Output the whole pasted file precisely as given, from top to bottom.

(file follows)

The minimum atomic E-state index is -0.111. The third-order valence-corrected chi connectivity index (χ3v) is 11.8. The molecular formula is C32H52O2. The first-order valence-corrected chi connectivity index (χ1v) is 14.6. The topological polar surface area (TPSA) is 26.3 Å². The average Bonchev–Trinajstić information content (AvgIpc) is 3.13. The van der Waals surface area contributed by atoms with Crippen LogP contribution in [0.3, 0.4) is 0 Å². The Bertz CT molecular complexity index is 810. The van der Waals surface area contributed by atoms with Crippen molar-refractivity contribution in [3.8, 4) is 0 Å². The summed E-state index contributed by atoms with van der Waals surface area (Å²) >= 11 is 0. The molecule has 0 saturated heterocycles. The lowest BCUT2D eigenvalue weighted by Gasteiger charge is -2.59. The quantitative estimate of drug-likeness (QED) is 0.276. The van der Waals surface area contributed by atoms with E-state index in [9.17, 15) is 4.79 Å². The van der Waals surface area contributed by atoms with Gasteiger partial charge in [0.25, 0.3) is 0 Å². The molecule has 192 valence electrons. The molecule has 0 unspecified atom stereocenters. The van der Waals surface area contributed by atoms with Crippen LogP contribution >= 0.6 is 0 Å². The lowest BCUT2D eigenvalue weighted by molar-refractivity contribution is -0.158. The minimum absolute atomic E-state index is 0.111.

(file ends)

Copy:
The minimum atomic E-state index is -0.111. The third-order valence-corrected chi connectivity index (χ3v) is 11.8. The molecular formula is C32H52O2. The first-order valence-corrected chi connectivity index (χ1v) is 14.6. The topological polar surface area (TPSA) is 26.3 Å². The average Bonchev–Trinajstić information content (AvgIpc) is 3.13. The van der Waals surface area contributed by atoms with Crippen LogP contribution in [0.3, 0.4) is 0 Å². The Bertz CT molecular complexity index is 810. The van der Waals surface area contributed by atoms with Crippen molar-refractivity contribution in [3.8, 4) is 0 Å². The summed E-state index contributed by atoms with van der Waals surface area (Å²) >= 11 is 0. The molecule has 0 saturated heterocycles. The lowest BCUT2D eigenvalue weighted by Gasteiger charge is -2.59. The quantitative estimate of drug-likeness (QED) is 0.276. The van der Waals surface area contributed by atoms with E-state index in [9.17, 15) is 4.79 Å². The van der Waals surface area contributed by atoms with Gasteiger partial charge in [0.25, 0.3) is 0 Å². The molecule has 192 valence electrons. The molecule has 0 unspecified atom stereocenters. The van der Waals surface area contributed by atoms with Crippen LogP contribution >= 0.6 is 0 Å². The lowest BCUT2D eigenvalue weighted by molar-refractivity contribution is -0.158. The minimum absolute atomic E-state index is 0.111.